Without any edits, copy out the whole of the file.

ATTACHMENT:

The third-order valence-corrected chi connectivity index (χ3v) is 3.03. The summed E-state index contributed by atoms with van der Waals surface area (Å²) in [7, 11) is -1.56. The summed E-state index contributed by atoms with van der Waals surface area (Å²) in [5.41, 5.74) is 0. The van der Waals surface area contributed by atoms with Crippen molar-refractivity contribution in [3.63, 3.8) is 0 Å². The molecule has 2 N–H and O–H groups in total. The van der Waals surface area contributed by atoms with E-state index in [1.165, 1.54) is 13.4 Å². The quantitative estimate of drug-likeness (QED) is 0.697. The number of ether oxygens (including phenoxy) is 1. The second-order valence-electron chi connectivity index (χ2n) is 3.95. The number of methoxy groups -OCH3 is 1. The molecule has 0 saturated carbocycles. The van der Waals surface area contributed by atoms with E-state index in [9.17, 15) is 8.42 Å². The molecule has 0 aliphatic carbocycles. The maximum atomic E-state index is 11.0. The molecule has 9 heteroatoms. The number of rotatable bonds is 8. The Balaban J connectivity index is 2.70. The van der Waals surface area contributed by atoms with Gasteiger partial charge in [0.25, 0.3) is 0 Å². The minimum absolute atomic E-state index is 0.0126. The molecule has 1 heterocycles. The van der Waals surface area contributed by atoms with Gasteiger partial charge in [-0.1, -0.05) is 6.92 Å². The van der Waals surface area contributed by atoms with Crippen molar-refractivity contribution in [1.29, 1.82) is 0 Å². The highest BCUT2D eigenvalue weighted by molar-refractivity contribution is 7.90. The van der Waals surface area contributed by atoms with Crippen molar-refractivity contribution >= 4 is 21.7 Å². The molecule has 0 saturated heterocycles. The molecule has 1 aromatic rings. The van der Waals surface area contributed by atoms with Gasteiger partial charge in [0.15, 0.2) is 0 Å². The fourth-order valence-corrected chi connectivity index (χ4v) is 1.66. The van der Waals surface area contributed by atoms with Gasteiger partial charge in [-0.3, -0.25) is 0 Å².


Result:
The third-order valence-corrected chi connectivity index (χ3v) is 3.03. The summed E-state index contributed by atoms with van der Waals surface area (Å²) in [7, 11) is -1.56. The summed E-state index contributed by atoms with van der Waals surface area (Å²) in [5.41, 5.74) is 0. The van der Waals surface area contributed by atoms with Crippen molar-refractivity contribution in [3.63, 3.8) is 0 Å². The molecule has 2 N–H and O–H groups in total. The van der Waals surface area contributed by atoms with E-state index in [1.165, 1.54) is 13.4 Å². The quantitative estimate of drug-likeness (QED) is 0.697. The number of ether oxygens (including phenoxy) is 1. The second-order valence-electron chi connectivity index (χ2n) is 3.95. The number of methoxy groups -OCH3 is 1. The molecule has 0 saturated carbocycles. The van der Waals surface area contributed by atoms with E-state index in [9.17, 15) is 8.42 Å². The molecule has 0 aliphatic carbocycles. The maximum atomic E-state index is 11.0. The molecule has 9 heteroatoms. The number of rotatable bonds is 8. The Balaban J connectivity index is 2.70. The van der Waals surface area contributed by atoms with Gasteiger partial charge in [0.25, 0.3) is 0 Å². The minimum absolute atomic E-state index is 0.0126. The molecule has 1 heterocycles. The van der Waals surface area contributed by atoms with Gasteiger partial charge in [-0.1, -0.05) is 6.92 Å². The van der Waals surface area contributed by atoms with Crippen molar-refractivity contribution in [1.29, 1.82) is 0 Å². The highest BCUT2D eigenvalue weighted by molar-refractivity contribution is 7.90. The van der Waals surface area contributed by atoms with Crippen molar-refractivity contribution >= 4 is 21.7 Å². The molecule has 0 saturated heterocycles. The molecule has 1 aromatic rings. The van der Waals surface area contributed by atoms with Gasteiger partial charge in [0.15, 0.2) is 0 Å². The fourth-order valence-corrected chi connectivity index (χ4v) is 1.66. The van der Waals surface area contributed by atoms with Gasteiger partial charge in [-0.3, -0.25) is 0 Å².